The purpose of the carriage is to ride on a linear rail and provide smooth motion in one direction. If the carriage wobbled on the rail, then clearly, the motion of the carriage is not restricted to only the direction of the rail. It is near impossible to account for this extra motion while 3D printing, so a carriage that rides loosely on its rail can cause 3D print failures and at the very least can decrease print quality.
This brief section on carriages will focus on the V-Rail carriages supplied by the company OpenBuilds. There is not much to say about “traditional” rail carriages because typically there is little variation in these pre-assembled components. V-Rail carriages, on the other hand, do not come assembled, but instead are sold as kits that include a plate, wheels, and the hardware to connect the wheels to the plate. There are different options for the carriage plates and wheels that are compatible with different shapes of V-rail. This flexibility in the V-Rail system makes it possible to use a large carriage for the print bed while using a small lightweight carriage to move the extruder. The wheels can also be handpicked for your printer as they are available in a couple different sizes and materials. Depending on how often you expect to be running your 3D printer, you can save a little money by picking delrin over polycarbonate wheels. The wheel size will depend on the plate and rail chosen.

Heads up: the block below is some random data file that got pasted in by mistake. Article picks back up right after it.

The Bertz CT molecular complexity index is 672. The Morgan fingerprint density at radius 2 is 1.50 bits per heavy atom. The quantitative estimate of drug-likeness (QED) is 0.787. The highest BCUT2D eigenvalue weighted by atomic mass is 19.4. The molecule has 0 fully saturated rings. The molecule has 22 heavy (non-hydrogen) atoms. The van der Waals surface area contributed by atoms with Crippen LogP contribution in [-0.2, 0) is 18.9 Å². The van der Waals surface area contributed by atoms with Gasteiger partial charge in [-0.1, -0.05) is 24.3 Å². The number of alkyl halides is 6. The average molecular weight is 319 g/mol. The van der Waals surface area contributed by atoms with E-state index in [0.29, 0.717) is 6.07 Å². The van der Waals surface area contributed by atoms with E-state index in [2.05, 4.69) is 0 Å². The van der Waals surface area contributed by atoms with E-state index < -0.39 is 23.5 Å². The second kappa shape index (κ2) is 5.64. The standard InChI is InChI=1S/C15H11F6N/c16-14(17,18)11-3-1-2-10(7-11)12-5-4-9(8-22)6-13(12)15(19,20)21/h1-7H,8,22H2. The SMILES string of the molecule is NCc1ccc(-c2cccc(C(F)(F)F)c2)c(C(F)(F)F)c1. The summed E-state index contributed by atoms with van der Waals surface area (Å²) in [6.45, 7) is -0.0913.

Assembly of a V-Rail Carriage
Assembly of the v-rail carriages is straightforward. A M5 bolt is used to connect the wheel to the carriage with a spacer in between. However, it is up to the user to find the balance between having the carriage ride snug enough on the rail to avoid wobbling while not riding too snug, which would impede the free motion of the carriage. The eccentric spacer is what allows for the ride stiffness to be adjusted. Rotation of the eccentric spacer, which is found between the plate and the wheel, will change the distance of the wheel to the rail. Bringing the wheels closer to rail will result in a stiffer ride while backing the wheels away from the rail will result in the opposite.
Limitation of V-Rail Carriages
I am personally a huge fan of V-Rail. This opensource linear system is intuitive, which makes it easy to assemble and explain to others. However, some of the more advanced DIYers shy away from V-rail, which is why it is important to highlight some of the limitations. The ability to adjust the ride stiffness of the carriages is both a pro as well as a con to this system. Over many hours of printing the eccentric spacers can slowly start to rotate which could cause wobble in the carriage. For this reason, V-rail requires more maintenance than “traditional” rail. Further, the longevity of plastic wheels will never match that of the ball-bearings found in other carriages.
There are a lot of different ways to successfully build a 3D printer, many of which are not covered on this website. If you want to learn more about carriages, then click through some of the links below to external websites and forums.
The table below contains parts specific to this section that Dr. D-Flo uses and recommends. Depending on your printer build these parts may or may not be compatible. It is best to use the products below as a launching point to explore similar products on the linked websites. Affiliate links may be present below (depending on the vendor).